Breathtaking and Giving
After enduring a frightening battle with my lawnmower in which it won, I decided it was time to
see an allergist. That appointment in August of 2008 quickly escalated to a chest x-ray, then an
immediate consultation with a pulmonologist. I just knew this had to be a lupus complication,
because it always has been. After another couple scans and x-rays, the venerate Dr. Jim Curlee
of Georgetown, Texas took me back to his office where we spent two hours looking at results,
doing online research, and drawing pictures of what “it looks like” and what “it should look
like”. He didn’t normally deal with patients like me, but my condition – which was later
diagnosed as Bronchiolitis Obliterans - caught his attention. The mention of lung transplant
made me think he had lost his marbles. The insistence of wearing oxygen 24/7 made me drive
home in tears. Today, I can’t thank him enough.
For 11 years I had been a secondary school English teacher, and I’d finally found the town,
community, and district where I wanted to settle down. At age 35, I bought my first house and
loved the workload my little school piled on me. The students in Llano, Texas had sealed the
deal; this is where I’d retire. Little did I know how soon that would be. I taught my high school
English and debate classes with my 02 in tow for one semester. It may have gotten me out of
parking lot duty, but it didn’t get me through the day. Having to “retire” at age 37 while still
making mortgage payments that were 99% interest scared the hell out of me. Teaching is all
I’ve done, and I have bills to pay and a dog to support! I loved my career and my students were
so important to me. This was all wrong, but somehow I knew this “choice” was not optional for
long… this was my chance to live and my body wasn’t ready to give in.
When I first went into the University Hospital in San Antonio’s transplant clinic waiting room, I
wanted to crawl inside myself and refused to admit I was like those other people. Little did I
know I’d be the lady singing the praises of the angels behind the door. I met with those doctors
and nurses who would later become my lifelines, listened to all kinds of frightening possibilities
and freeing probabilities, and made the decision to begin the process not a moment too soon.
My wait lasted a little over six months for two lungs, with one false alarm. I agonized daily over
where I was on the list, grieved over not being in my classroom, and suffered from boredom
and restlessness while I lay on the couch. I was called at 4 and a half months, raced in tears to
the hospital two hours away, was stripped, prepped, and put out only to be brought back to
hear, “We couldn’t do it.” That day seemed like an omen; I came to find out a month and a half
later that it was a good one.
During my wait, I also rejoiced in marriage to a man who has the patience and understanding of
a saint, and the work ethic of an army of one. I repeatedly gave Scott the opportunity to run
away – leave with no guilt on his conscience – and I can honestly say that this was one time in
my life I enjoyed hearing the word “NO”. I also was blessed with the great fortune of being
joined with a soul lung-sister who has become my closest and dearest friend, and was
comforted by the community support of my little town and school district. This experience has
become the greatest of hardships and confirmations. It has affirmed my faith that God does
indeed have a hand here on earth, and that I am constantly surrounded by the priceless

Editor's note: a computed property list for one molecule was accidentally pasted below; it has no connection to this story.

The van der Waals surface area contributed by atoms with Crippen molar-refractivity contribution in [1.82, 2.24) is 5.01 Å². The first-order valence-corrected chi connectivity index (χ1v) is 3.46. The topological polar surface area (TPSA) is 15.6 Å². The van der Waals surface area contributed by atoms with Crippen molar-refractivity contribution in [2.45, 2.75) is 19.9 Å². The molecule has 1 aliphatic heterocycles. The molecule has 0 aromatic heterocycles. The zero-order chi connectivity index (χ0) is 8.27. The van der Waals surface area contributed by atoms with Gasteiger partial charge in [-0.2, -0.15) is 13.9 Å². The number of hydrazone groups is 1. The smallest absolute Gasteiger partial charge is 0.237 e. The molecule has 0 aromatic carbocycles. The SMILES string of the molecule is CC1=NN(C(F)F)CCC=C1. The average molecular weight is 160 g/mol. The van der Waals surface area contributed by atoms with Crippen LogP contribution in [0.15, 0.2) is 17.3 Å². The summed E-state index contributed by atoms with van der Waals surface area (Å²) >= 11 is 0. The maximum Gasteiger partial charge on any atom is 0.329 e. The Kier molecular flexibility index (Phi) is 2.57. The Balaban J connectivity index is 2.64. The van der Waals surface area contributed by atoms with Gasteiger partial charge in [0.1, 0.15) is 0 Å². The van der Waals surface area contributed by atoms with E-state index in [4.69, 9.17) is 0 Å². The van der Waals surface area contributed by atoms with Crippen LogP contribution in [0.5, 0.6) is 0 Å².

generosity and selfless capabilities of my dear family and friends.
The real call came on August 13, 2009, my parents’ 47th anniversary. I was home in ten days
and sleeping in my own bed. That first night was memorably peaceful – no concentrator
rattling made me cry, waking up in the morning on my own pillow made me cry, swallowing
pills without choking made me cry… then I realized it was probably the steriods making me cry.
Mom’s 73rd birthday was fifteen days later and I was able to sing to her! That made us both cry.
The process from discovery to recovery took one year. I am still amazed by the blessed luck
and skill involved in my transformation. Every time I sneeze or yawn, it makes me smile. When
I complain about having to “get up” or “go do”, I rejoice in not having to unwind myself from
the tubing. Funny story: Upon returning home after transplant, my husband said, “Where are
you? I can’t find you anymore!”
I am not yet back to teaching, and am certainly not ready to even consider anything that may
remotely jeopardize my new life. The risk of infection in a classroom is very great and may
eventually become less of an issue as I move forward post-transplant. I am now two and a half
years out and still feeling like new.
My extended family who works at the University Hospital is made up of an incredibly diverse
and talented bunch of loving people who tirelessly lend their lives to their transplant patients
on a daily basis. There is no greater confidence than knowing your life-saving team is also a life-
support system. I have also met and enjoyed the company of several pre- and post-transplant
patients while spending my mornings there, and the stories are always the same: IT’S A
MIRACLE. And that it is.
I have not had any contact with my donor family, but I hope that chance will come for me. Of
the very little information I was given about her, I know she was 17 and quite possibly could
have been one of my own classroom children. I have made our community aware of the
necessity to increase the number of organ donors in Texas, and campaigned and spoken
whenever asked or the opportunity arises. I volunteer when I can to promote organ donation
registration, and am always happy to speak to groups about the need. But it will always be
difficult to fully describe the feeling of carrying a “gift of life”, because it truly is the gift that is
BLT : 8-13-09